Archive for the 'Links' Category

YNAB 3 on the Verge of Release

Monday, November 23rd, 2009

I started using YNAB—You Need A Budget—for a couple of years now. It’s software that implements for basic rules about how to handle budgeting. It’s much simpler than Quicken and it provides some functions that Quicken never will. Quicken is good at showing you where your money went, while YNAB will show you where your money will go.

One of the biggest helps with YNAB is the shift in thinking about where the money comes from for spending. The first rule of YNAB is to build a buffer of one month’s worth of expenses, then only spend money that you earned the previous month. While you spend last months income you accumulate the buffer for next month. You always know how much money you have to spend because you already made it last month.

YNAB 3 is going to be amazing!

I am recording this…

Thursday, December 25th, 2008

I am recording this on my new bluetooth headset that I go for Christmas. I think it’s pretty cool that (?) this kind of thing now. I like the wireless aspect and I’m pretty excited about being able to use it in public places and (?).

Powered by Dial2Do. Mp3

MonkeyGTD For The Win!

Sunday, May 18th, 2008

Michael NesmithSo I never really updated as promised with how the integration of the FranklinCovey planner and Toodledo went because I never really came to terms with them together. Toodledo was too cumbersome and most importantly doesn’t allow dependency-tracking for next actions. I’ve been playing with the 3.0 alpha version of MonkeyGTD, though, and must say that I’m impressed. MonkeyGTD is a lot more flexible than Toodledo. That flexibility is a blessing and a curse. It takes a bit more fiddling and playing around to get into using MonkeyGTD, but it will not force you into a mold the way Toodledo does. It’s a nice bonus that MonkeyGTD is completely free and can be backed up by copying a single file, too.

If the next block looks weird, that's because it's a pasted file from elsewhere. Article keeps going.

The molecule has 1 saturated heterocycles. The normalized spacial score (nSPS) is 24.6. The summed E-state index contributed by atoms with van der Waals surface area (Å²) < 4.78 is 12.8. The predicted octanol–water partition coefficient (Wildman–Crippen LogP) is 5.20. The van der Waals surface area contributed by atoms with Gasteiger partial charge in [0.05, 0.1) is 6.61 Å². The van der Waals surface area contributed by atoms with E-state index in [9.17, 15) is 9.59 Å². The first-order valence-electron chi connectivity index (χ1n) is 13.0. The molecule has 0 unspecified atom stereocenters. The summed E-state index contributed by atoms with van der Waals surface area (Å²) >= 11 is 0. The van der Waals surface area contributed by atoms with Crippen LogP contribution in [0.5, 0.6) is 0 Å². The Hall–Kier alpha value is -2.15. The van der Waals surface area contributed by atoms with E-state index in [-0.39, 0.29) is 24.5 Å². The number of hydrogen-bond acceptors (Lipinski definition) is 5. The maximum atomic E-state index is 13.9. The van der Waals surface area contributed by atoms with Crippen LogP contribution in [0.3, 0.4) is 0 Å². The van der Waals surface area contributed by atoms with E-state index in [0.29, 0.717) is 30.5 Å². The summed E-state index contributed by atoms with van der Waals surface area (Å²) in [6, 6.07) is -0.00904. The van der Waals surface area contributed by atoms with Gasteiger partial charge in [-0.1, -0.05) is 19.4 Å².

FranklinCovey v. GTD

Sunday, March 16th, 2008

A week ago I got a FranklinCovey planner as part of a course I attended on time management. A week before that I found Toodledo (a friend of mine showed it to me). Now I’ve got this dilemma. I find that Toodledo does a great job of managing my tasks for me. At work we use Outlook for email and meeting planning. I am not terribly mobile. I spend most of the day sitting at my own desk at work. I’m struggling to find a use for the FranklinCovey planner. I tried to use it, but so far it just feels redundant. It duplicates all my electronic planning and to-do lists, but it doesn’t update automatically. I feel like it’s doubled the work it takes for me to stay up to date and on top of my projects.

GTD says I’m supposed to have one bucket, one place to collect my stuff that comes in. I have found that there are way too many buckets as it stands now, and FranklinCovey isn’t making things easier.

If there’s a good way to integrate GTD with FranklinCovey, I’d sure like to find it. For now, I’ll just have to stick with what I’ve got, I suppose.

UPDATE: I took the second half of the FranklinCovey class today, so now I know how I’m supposed to use the planner. I’ll report on my progress integrating this with Toodledo and Outlook.

Linux Hardware Monitoring without X

Wednesday, January 9th, 2008